The β-galactosidase activity levels measured in P. putida KT2442 cells bearing the control plasmid pMPO200 were negligible under all culture conditions tested (Table (Table2).2). The low expression of the atzR-atzD-lacZ fusion in ammonium-grown cells harboring pMPO204 was slightly stimulated (twofold) by the presence of cyanuric acid. Activity levels were substantially higher (21-fold) when serine was the sole nitrogen source, and addition of cyanuric acid to this medium resulted in a final 93-fold increase over the levels obtained with ammonium. These results indicate that the atzDEF operon is also under dual control in P. putida KT2442, requiring both nitrogen limitation and the presence of cyanuric acid for maximum induction. Interestingly, expression of the atzD-lacZ fusion in pMPO202 was low under all conditions tested (Table (Table2).2). Nitrogen control and cyanuric acid-dependent regulation were recovered when a second plasmid that bears orf99 transcribed from its own promoter region (pMPO109) was introduced, while no effect was observed with the vector control plasmid (pKT230). Thus, orf99 appears to encode a positive regulatory function absolutely required for regulation of the atzDEF operon in response to both nitrogen limitation and cyanuric acid. To reflect this regulatory role, we renamed it atzR, for atrazine metabolism regulation.

Expression of atzD-lacZ and atzR-lacZ fusions in P. putida KT2442a

The effects of atrazine and biuret as possible inducers of the atzDEF operon were also tested in P. putida KT2442. Neither of them stimulated expression of the atzR-atzD-lacZ fusion in pMPO204-bearing cells grown on ammonium or serine when added at the same concentration used above for cyanuric acid (0.1 mM), suggesting that cyanuric acid is most likely the physiological inducer of the pathway. However, a clear increase in activity (three- to fourfold) was observed when a higher concentration of biuret (1 mM) was used under nitrogen limitation. Thus, biuret may to some extent mimic the inducer effect of cyanuric acid (data not shown). It was also noted that a higher concentration of cyanuric acid (1 mM) stimulated atzD-lacZ expression further in the presence of ammonium (data not shown). This is consistent with the greater induction observed with Pseudomonas sp. strain ADP grown in these conditions (Fig. (Fig.2),2), since the cyanuric acid concentration was also 1 mM in that experiment.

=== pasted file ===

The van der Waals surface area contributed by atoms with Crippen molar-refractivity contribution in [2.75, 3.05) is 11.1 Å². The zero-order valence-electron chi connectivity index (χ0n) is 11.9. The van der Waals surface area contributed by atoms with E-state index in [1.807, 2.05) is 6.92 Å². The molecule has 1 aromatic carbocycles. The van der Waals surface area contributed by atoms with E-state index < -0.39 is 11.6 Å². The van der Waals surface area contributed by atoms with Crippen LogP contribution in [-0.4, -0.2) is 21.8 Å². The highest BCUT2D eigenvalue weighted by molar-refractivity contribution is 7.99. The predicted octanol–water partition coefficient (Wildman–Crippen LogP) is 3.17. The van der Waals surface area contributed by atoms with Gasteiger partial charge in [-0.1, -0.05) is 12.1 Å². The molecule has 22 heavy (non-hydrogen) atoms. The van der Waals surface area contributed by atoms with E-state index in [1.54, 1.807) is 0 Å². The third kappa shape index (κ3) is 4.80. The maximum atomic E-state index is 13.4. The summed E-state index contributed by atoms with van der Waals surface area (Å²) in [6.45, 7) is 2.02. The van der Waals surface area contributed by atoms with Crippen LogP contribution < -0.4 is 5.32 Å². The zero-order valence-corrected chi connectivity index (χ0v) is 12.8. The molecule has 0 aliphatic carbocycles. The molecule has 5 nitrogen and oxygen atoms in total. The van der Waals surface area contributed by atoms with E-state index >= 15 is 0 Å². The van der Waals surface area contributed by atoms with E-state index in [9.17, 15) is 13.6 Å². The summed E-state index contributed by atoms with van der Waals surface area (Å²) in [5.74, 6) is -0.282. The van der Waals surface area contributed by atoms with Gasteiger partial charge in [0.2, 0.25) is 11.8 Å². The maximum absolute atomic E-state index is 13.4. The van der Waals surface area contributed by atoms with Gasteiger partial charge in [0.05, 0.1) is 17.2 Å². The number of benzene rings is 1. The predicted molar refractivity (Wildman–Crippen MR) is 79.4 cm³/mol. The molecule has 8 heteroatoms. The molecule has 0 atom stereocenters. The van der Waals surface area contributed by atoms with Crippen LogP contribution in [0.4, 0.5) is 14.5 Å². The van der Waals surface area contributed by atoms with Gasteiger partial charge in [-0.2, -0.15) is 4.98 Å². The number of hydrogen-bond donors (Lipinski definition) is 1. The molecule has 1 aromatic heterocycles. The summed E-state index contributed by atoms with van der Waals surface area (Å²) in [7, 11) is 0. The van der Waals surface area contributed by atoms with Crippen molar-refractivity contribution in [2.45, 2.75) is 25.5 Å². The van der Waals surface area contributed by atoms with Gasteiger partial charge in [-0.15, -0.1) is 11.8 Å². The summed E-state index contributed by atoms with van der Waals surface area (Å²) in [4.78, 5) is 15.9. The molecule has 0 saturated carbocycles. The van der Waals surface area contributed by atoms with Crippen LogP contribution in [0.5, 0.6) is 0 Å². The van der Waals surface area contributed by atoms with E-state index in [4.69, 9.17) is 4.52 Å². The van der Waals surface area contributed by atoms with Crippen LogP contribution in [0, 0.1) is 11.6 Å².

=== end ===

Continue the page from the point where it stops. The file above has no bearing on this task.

Expression of atzR is under nitrogen control and autoregulated.

Since the atzR gene product appears to be required for both nitrogen limitation- and cyanuric acid-mediated regulation of atzDEF, we considered the possibility that atzR expression is also controlled by the same signals. To test this hypothesis, an atzR-lacZ protein fusion plasmid (pMPO104) was constructed and transferred to P. putida KT2442. Plasmid pMPO104 contains the first 16 codons of atzD, the complete intergenic region, and the first 47 codons of atzR fused in frame to lacZ in pMPO200 (Fig. (Fig.1).1). Expression of this fusion was assayed under the same culture conditions described above for the atzD-lacZ and atzR-atzD-lacZ fusions (Table (Table22).

Expression of atzR-lacZ was low when cells harboring pMPO104 (atzR-lacZ) were grown on ammonium as the sole nitrogen source. A great increase in β-galactosidase activity (80-fold) was observed when cells were grown on serine, suggesting that expression of atzR is also subject to nitrogen control. The presence of cyanuric acid did not significantly alter the β-galactosidase activity levels regardless of the nitrogen source used. Nitrogen regulation of atzR expression did not require the AtzR protein, since a functional copy of atzR is not present in pMPO104.